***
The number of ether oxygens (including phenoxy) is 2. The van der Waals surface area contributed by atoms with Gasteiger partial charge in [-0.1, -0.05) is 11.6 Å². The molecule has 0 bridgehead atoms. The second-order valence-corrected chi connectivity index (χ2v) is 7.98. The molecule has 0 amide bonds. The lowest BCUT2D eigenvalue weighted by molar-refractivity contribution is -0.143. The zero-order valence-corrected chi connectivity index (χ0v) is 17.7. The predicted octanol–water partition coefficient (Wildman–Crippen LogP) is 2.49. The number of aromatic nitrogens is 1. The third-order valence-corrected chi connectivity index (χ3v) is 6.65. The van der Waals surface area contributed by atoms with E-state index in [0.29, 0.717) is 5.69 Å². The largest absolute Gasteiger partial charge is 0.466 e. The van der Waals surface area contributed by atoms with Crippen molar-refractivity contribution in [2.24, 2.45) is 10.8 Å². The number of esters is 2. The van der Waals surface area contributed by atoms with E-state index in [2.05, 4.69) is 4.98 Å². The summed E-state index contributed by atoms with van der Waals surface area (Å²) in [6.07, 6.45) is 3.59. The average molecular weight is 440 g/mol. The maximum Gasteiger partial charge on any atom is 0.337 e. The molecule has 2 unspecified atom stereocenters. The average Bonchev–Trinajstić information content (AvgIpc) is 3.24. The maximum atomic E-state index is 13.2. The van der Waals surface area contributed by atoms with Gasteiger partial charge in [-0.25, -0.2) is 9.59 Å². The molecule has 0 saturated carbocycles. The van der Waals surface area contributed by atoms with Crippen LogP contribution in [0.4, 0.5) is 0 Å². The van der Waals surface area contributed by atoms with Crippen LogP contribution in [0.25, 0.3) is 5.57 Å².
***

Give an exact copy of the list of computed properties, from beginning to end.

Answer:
The number of ether oxygens (including phenoxy) is 2. The van der Waals surface area contributed by atoms with Gasteiger partial charge in [-0.1, -0.05) is 11.6 Å². The molecule has 0 bridgehead atoms. The second-order valence-corrected chi connectivity index (χ2v) is 7.98. The molecule has 0 amide bonds. The lowest BCUT2D eigenvalue weighted by molar-refractivity contribution is -0.143. The zero-order valence-corrected chi connectivity index (χ0v) is 17.7. The predicted octanol–water partition coefficient (Wildman–Crippen LogP) is 2.49. The number of aromatic nitrogens is 1. The third-order valence-corrected chi connectivity index (χ3v) is 6.65. The van der Waals surface area contributed by atoms with E-state index in [0.29, 0.717) is 5.69 Å². The largest absolute Gasteiger partial charge is 0.466 e. The van der Waals surface area contributed by atoms with Crippen molar-refractivity contribution in [2.24, 2.45) is 10.8 Å². The number of esters is 2. The van der Waals surface area contributed by atoms with E-state index in [2.05, 4.69) is 4.98 Å². The summed E-state index contributed by atoms with van der Waals surface area (Å²) in [6.07, 6.45) is 3.59. The average molecular weight is 440 g/mol. The maximum Gasteiger partial charge on any atom is 0.337 e. The molecule has 2 unspecified atom stereocenters. The average Bonchev–Trinajstić information content (AvgIpc) is 3.24. The maximum atomic E-state index is 13.2. The van der Waals surface area contributed by atoms with Gasteiger partial charge in [-0.25, -0.2) is 9.59 Å². The molecule has 0 saturated carbocycles. The van der Waals surface area contributed by atoms with Crippen LogP contribution in [0.4, 0.5) is 0 Å². The van der Waals surface area contributed by atoms with Crippen LogP contribution in [0.25, 0.3) is 5.57 Å².